The proposal was followed days later by a joint statement issued by Mr Xi and Zambia’s president, Hakainde Hichilema, who was on a state visit to China. The statement then mentions and supports Mr. Xi’s various global initiatives. China’s preferred foreign policies are presented as being in the common interest of developing countries. Rich states are being reminded of their “irrevocable historical responsibilities to climate change”, and are being asked to take the lead in reducing emissions. Zambia cites China as a new model for countries seeking independent paths towards modernization. Independence is relative, of course. Zambia has billions of dollars in China. After a long struggle, Chinese lenders agreed to restructure much of this debt in June, but mostly by extending maturities and offering to defer interest payments for several years, rather than by canceling loans.

Towards an order made in China, led by China

Chinese officials and scholars search for a turning point in history. Many low- and middle-income countries resist Western arguments about right and wrong. They blame sanctions on Russia, imposed by Western countries over their invasion of Ukraine, for high food and energy prices. In response, China is presenting itself as the leader of what appears to be a new, independent movement. China wants “true multilateralism”, delivered by international organizations, from the UN to the World Bank and the International Monetary Fund, which are no longer controlled by America and other wealthy liberal democracies. He talks about respecting the diversity of the world’s civilizations: code for rejecting liberal values ​​as a form of Western-centric racism.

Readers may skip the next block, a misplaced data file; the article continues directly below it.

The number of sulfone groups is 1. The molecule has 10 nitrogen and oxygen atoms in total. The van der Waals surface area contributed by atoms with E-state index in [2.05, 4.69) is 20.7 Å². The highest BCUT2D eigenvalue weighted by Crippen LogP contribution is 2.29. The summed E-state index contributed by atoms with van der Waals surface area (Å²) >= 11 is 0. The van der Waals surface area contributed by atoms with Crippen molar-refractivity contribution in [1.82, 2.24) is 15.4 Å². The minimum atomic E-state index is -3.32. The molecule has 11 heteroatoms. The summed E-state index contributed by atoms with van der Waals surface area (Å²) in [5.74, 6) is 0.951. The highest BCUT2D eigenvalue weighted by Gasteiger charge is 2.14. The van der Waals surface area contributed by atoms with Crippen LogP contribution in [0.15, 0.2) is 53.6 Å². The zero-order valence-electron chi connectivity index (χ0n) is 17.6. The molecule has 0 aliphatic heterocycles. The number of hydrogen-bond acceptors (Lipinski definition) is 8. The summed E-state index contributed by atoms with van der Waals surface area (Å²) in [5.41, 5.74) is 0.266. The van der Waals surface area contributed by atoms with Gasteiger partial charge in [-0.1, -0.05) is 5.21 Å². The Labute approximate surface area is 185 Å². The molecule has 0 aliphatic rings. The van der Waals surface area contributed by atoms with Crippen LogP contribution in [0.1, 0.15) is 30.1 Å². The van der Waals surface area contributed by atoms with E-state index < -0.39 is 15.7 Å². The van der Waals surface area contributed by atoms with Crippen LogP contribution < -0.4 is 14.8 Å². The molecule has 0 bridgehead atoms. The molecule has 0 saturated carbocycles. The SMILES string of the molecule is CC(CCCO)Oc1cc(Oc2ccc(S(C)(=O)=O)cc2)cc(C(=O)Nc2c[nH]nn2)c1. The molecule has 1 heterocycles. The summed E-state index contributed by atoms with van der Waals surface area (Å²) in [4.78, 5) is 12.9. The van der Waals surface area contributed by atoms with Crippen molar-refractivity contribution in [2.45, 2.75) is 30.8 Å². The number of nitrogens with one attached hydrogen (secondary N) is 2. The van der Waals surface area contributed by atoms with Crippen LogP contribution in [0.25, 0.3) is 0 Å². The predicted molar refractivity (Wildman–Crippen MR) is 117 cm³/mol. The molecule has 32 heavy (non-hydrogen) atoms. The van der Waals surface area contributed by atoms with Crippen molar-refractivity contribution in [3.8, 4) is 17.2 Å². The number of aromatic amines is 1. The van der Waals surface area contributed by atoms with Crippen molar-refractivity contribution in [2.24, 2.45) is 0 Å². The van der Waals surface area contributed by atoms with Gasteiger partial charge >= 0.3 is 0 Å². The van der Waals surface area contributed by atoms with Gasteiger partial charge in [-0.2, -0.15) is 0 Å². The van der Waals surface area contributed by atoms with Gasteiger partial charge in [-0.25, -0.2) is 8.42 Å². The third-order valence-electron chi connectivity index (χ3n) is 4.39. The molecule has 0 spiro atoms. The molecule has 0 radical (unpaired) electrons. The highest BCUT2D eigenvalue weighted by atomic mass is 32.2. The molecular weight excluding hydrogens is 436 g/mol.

China’s non-aligned position, however, remains understudied. In the original non-aligned movement, Egypt, India, Yugoslavia and others succeeded in creating a group that was ideologically ambiguous, says Richard Gowan of the International Crisis Group. national, think tank. This time, for all the “cheerful anti-colonialism”, what China is offering is a “China-led coalition of states”.

By announcing that a wealthy China would remain a developing country, Chinese leaders are manipulating language so that “development” does not become an economic term and means “non-Western”, says a diplomat. The aim is to rally non-Western countries around Mr Xi’s preferred vision for global governance. Some will be careful, says the diplomat, because they want to “diversify their strategic, economic and political interests”, not to sign up to a bloc led by China.

However, foreign leaders can expect pressure to support China’s new proposal for global governance. There are so many Xi-branded initiatives that Chinese diplomats must encourage, or risk looking disrespectful to their leader. Chairman Mao’s long-suffering ambassador, Zhou Enlai, would understand.

Read more from Chaguan, our China columnist:
Xi Jinping builds 21st century police state (September 14)
The Belt and Road, as seen from China (September 7)
When China Thought America Might Attack (August 31)

Also: How the Chaguan column got its name